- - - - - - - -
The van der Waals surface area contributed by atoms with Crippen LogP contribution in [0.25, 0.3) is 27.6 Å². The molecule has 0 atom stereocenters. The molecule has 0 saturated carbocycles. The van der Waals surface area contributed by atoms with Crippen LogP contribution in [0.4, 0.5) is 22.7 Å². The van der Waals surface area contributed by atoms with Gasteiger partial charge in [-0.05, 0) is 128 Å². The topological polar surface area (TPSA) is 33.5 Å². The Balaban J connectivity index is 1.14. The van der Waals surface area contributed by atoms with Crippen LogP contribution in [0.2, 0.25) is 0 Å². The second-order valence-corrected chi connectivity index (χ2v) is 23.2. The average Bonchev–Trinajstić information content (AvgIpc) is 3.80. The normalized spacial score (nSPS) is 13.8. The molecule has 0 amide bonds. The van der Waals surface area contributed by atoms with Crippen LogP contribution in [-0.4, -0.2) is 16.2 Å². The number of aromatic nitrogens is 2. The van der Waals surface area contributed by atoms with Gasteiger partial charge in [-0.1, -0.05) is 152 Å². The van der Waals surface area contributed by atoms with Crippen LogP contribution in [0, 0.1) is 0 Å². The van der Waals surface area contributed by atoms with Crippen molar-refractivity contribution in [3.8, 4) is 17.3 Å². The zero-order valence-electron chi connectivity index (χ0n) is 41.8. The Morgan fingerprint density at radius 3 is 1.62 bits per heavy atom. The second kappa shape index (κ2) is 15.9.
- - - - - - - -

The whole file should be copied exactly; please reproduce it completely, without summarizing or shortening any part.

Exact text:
The van der Waals surface area contributed by atoms with Crippen LogP contribution in [0.25, 0.3) is 27.6 Å². The molecule has 0 atom stereocenters. The molecule has 0 saturated carbocycles. The van der Waals surface area contributed by atoms with Crippen LogP contribution in [0.4, 0.5) is 22.7 Å². The van der Waals surface area contributed by atoms with Gasteiger partial charge in [-0.05, 0) is 128 Å². The topological polar surface area (TPSA) is 33.5 Å². The Balaban J connectivity index is 1.14. The van der Waals surface area contributed by atoms with Crippen LogP contribution in [0.2, 0.25) is 0 Å². The second-order valence-corrected chi connectivity index (χ2v) is 23.2. The average Bonchev–Trinajstić information content (AvgIpc) is 3.80. The normalized spacial score (nSPS) is 13.8. The molecule has 0 amide bonds. The van der Waals surface area contributed by atoms with Crippen LogP contribution in [-0.4, -0.2) is 16.2 Å². The number of aromatic nitrogens is 2. The van der Waals surface area contributed by atoms with Gasteiger partial charge in [-0.1, -0.05) is 152 Å². The van der Waals surface area contributed by atoms with Crippen LogP contribution in [0, 0.1) is 0 Å². The van der Waals surface area contributed by atoms with Crippen molar-refractivity contribution in [3.8, 4) is 17.3 Å². The zero-order valence-electron chi connectivity index (χ0n) is 41.8. The Morgan fingerprint density at radius 3 is 1.62 bits per heavy atom. The second kappa shape index (κ2) is 15.9.